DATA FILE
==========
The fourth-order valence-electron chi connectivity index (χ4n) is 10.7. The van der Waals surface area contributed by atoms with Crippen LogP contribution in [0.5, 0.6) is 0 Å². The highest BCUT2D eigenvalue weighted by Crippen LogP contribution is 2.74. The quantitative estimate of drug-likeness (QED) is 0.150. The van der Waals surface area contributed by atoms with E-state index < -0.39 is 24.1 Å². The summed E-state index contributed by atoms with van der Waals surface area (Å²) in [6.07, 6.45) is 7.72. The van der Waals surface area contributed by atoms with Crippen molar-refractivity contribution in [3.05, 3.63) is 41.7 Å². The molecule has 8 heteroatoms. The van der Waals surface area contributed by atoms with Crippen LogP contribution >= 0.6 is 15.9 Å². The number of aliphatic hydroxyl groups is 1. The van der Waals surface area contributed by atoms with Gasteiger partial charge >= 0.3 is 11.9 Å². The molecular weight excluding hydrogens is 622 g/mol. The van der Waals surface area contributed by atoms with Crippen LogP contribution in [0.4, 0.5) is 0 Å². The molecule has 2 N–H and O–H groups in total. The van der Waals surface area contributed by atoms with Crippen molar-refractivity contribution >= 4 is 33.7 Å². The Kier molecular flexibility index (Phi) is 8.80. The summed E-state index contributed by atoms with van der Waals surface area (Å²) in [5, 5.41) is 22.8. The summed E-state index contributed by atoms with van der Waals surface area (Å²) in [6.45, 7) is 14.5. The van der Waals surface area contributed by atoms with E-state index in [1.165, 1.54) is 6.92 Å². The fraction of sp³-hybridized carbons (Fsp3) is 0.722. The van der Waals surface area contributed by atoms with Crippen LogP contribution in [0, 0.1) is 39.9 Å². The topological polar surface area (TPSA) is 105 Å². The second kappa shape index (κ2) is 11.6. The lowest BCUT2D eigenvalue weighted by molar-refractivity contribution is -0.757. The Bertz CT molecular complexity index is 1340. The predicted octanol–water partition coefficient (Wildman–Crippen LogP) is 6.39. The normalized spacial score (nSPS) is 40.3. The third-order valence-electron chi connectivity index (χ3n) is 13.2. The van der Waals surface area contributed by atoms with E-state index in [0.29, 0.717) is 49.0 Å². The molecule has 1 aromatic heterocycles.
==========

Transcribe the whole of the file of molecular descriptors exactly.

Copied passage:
The fourth-order valence-electron chi connectivity index (χ4n) is 10.7. The van der Waals surface area contributed by atoms with Crippen LogP contribution in [0.5, 0.6) is 0 Å². The highest BCUT2D eigenvalue weighted by Crippen LogP contribution is 2.74. The quantitative estimate of drug-likeness (QED) is 0.150. The van der Waals surface area contributed by atoms with E-state index < -0.39 is 24.1 Å². The summed E-state index contributed by atoms with van der Waals surface area (Å²) in [6.07, 6.45) is 7.72. The van der Waals surface area contributed by atoms with Crippen molar-refractivity contribution in [3.05, 3.63) is 41.7 Å². The molecule has 8 heteroatoms. The van der Waals surface area contributed by atoms with Crippen LogP contribution >= 0.6 is 15.9 Å². The number of aliphatic hydroxyl groups is 1. The van der Waals surface area contributed by atoms with Gasteiger partial charge >= 0.3 is 11.9 Å². The molecular weight excluding hydrogens is 622 g/mol. The van der Waals surface area contributed by atoms with Crippen LogP contribution in [0.4, 0.5) is 0 Å². The molecule has 2 N–H and O–H groups in total. The van der Waals surface area contributed by atoms with Crippen molar-refractivity contribution >= 4 is 33.7 Å². The Kier molecular flexibility index (Phi) is 8.80. The summed E-state index contributed by atoms with van der Waals surface area (Å²) in [5, 5.41) is 22.8. The summed E-state index contributed by atoms with van der Waals surface area (Å²) in [6.45, 7) is 14.5. The van der Waals surface area contributed by atoms with E-state index in [1.165, 1.54) is 6.92 Å². The fraction of sp³-hybridized carbons (Fsp3) is 0.722. The van der Waals surface area contributed by atoms with Crippen LogP contribution in [0, 0.1) is 39.9 Å². The topological polar surface area (TPSA) is 105 Å². The second kappa shape index (κ2) is 11.6. The lowest BCUT2D eigenvalue weighted by molar-refractivity contribution is -0.757. The Bertz CT molecular complexity index is 1340. The predicted octanol–water partition coefficient (Wildman–Crippen LogP) is 6.39. The normalized spacial score (nSPS) is 40.3. The third-order valence-electron chi connectivity index (χ3n) is 13.2. The van der Waals surface area contributed by atoms with E-state index in [0.29, 0.717) is 49.0 Å². The molecule has 1 aromatic heterocycles.